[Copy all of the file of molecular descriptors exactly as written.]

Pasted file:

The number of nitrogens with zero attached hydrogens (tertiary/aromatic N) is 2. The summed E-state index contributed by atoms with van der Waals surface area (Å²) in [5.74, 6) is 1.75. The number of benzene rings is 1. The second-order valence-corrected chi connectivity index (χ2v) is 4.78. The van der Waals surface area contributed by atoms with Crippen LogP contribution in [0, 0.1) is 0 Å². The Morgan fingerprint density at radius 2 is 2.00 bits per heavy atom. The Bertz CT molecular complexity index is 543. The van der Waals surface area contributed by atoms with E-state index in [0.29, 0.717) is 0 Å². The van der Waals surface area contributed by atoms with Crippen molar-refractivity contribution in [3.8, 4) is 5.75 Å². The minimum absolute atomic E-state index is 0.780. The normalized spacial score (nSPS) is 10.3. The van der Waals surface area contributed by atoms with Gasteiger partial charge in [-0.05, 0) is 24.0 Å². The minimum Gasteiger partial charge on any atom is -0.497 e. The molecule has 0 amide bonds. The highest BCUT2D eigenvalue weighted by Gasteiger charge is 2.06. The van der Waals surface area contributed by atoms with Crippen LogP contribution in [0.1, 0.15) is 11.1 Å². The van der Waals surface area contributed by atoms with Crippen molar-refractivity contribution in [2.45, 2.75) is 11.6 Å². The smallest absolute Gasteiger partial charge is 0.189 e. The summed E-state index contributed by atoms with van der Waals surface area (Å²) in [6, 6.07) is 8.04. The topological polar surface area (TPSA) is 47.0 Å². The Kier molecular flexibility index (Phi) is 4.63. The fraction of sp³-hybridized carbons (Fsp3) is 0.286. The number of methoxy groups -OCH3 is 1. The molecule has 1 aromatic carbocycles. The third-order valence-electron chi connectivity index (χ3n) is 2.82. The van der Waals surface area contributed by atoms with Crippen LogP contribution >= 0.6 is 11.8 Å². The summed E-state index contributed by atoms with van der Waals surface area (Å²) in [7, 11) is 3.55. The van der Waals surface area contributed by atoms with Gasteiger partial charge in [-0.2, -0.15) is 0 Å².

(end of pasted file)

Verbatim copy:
The number of nitrogens with zero attached hydrogens (tertiary/aromatic N) is 2. The summed E-state index contributed by atoms with van der Waals surface area (Å²) in [5.74, 6) is 1.75. The number of benzene rings is 1. The second-order valence-corrected chi connectivity index (χ2v) is 4.78. The van der Waals surface area contributed by atoms with Crippen LogP contribution in [0, 0.1) is 0 Å². The Morgan fingerprint density at radius 2 is 2.00 bits per heavy atom. The Bertz CT molecular complexity index is 543. The van der Waals surface area contributed by atoms with E-state index in [0.29, 0.717) is 0 Å². The van der Waals surface area contributed by atoms with Crippen molar-refractivity contribution in [3.8, 4) is 5.75 Å². The minimum absolute atomic E-state index is 0.780. The normalized spacial score (nSPS) is 10.3. The van der Waals surface area contributed by atoms with Gasteiger partial charge in [-0.05, 0) is 24.0 Å². The minimum Gasteiger partial charge on any atom is -0.497 e. The molecule has 0 amide bonds. The highest BCUT2D eigenvalue weighted by Gasteiger charge is 2.06. The van der Waals surface area contributed by atoms with Crippen LogP contribution in [0.1, 0.15) is 11.1 Å². The van der Waals surface area contributed by atoms with Crippen molar-refractivity contribution in [2.45, 2.75) is 11.6 Å². The smallest absolute Gasteiger partial charge is 0.189 e. The summed E-state index contributed by atoms with van der Waals surface area (Å²) in [6, 6.07) is 8.04. The topological polar surface area (TPSA) is 47.0 Å². The Kier molecular flexibility index (Phi) is 4.63. The fraction of sp³-hybridized carbons (Fsp3) is 0.286. The number of methoxy groups -OCH3 is 1. The molecule has 1 aromatic carbocycles. The third-order valence-electron chi connectivity index (χ3n) is 2.82. The van der Waals surface area contributed by atoms with Crippen LogP contribution >= 0.6 is 11.8 Å². The summed E-state index contributed by atoms with van der Waals surface area (Å²) in [7, 11) is 3.55. The van der Waals surface area contributed by atoms with Gasteiger partial charge in [-0.2, -0.15) is 0 Å².